Service files in lib/datadir
hp at redhat.com
Fri Dec 17 09:07:09 PST 2004
On Fri, 2004-12-17 at 12:20 +0100, Richard Hult wrote:
> A while ago, the default conf for the session bus was changed to look up
> service files in datadir rather than libdir. The reason was to fix 64/32
> bit parallel installations, but I don't think this is the correct fix
> since it breaks the semantics of datadir (services are not shareable
> across different archs for example). It also breaks existing installed
> services since the service files have to be moved, which is bad even
> though dbus isn't supposed to be stable yet.
> Is there some other way to fix the 64/32 bit problem?
I'm not sure. So on Linux there are several 32/64 configurations as I
/lib is 32-bit and /lib64 is 64-bit
- within this configuration, either 32 or 64 can be the default;
e.g. on ppc64 we would expect GNOME to run in 32, and on
x86_64 GNOME would run in 64
/lib is 64-bit and 32-bit is in the /emul-ia32 hack directory
- this is Itanium; apps normally run in 64-bit and 32-bit binaries
get routed to the 32-bit libs "transparently" (it doesn't really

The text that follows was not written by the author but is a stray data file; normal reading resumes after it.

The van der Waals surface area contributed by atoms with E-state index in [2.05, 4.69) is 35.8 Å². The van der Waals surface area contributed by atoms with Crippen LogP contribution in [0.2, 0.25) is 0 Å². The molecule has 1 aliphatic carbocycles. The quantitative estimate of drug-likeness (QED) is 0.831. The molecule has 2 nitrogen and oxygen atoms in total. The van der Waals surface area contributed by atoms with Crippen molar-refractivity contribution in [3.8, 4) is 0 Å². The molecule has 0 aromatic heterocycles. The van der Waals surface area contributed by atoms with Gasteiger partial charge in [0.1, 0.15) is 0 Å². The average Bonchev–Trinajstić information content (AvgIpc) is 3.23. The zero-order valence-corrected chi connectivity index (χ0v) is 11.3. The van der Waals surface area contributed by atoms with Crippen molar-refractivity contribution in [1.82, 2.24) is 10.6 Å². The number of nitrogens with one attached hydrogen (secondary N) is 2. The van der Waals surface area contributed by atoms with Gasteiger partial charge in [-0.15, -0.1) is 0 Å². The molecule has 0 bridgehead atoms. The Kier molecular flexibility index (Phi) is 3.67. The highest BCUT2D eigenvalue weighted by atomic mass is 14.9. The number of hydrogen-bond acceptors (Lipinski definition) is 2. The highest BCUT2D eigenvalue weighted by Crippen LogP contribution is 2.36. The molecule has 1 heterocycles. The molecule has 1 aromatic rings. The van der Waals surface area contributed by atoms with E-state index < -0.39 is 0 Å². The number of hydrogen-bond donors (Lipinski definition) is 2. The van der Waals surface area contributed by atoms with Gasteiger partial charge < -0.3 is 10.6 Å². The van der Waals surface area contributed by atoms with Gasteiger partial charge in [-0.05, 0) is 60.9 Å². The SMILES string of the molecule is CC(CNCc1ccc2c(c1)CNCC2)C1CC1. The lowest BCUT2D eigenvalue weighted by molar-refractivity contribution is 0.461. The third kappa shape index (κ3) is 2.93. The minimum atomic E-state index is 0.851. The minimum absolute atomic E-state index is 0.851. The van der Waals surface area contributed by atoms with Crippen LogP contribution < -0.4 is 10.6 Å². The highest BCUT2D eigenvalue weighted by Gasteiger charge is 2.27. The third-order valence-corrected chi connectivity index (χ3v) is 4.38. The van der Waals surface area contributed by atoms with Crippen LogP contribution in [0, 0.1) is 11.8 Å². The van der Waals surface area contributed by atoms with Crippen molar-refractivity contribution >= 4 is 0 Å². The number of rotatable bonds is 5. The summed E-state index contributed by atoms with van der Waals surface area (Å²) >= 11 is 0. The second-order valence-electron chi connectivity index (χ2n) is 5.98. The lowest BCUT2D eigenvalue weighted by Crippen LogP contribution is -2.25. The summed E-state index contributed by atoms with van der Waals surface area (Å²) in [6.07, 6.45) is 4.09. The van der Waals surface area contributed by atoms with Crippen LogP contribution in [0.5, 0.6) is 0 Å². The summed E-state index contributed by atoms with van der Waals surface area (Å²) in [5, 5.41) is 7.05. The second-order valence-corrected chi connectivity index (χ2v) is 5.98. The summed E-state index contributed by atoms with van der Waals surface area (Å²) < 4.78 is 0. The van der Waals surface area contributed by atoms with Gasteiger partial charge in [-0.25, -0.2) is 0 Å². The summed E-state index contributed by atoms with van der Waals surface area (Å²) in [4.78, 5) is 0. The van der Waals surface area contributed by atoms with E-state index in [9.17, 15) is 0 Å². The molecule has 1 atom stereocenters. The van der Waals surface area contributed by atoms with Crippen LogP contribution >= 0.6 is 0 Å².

bindir is always shared, and we've ended up with binaries ending in -64
and other ad hoc hacks.
What we want to happen is:
- for a desktop session always use the services from the
default mode; e.g. on ppc64 we want the 32-bit services
and on x86_64/Itanium we want the 64-bit services. The
bus itself will also be in this mode.
Here we could say "the bus uses the libdir it was built with
to find services" and I think it would work...
With libdir, to make this happen we need to use /lib on ppc64 and
Itanium and /lib64 on x86_64 for the service files.
I guess I don't really see how the previous usage of libdir was breaking
Though, on x86_64 we install the 32-bit libraries built on x86, so we
could certainly get the situation where the same .service file is
in /lib and /lib64. The one in /lib would be useless and never used.
That might be a bit strange.
One almost wants to say that the .service files map to executables and
should be in bindir or something ;-)
I probably got all this a little bit wrong.
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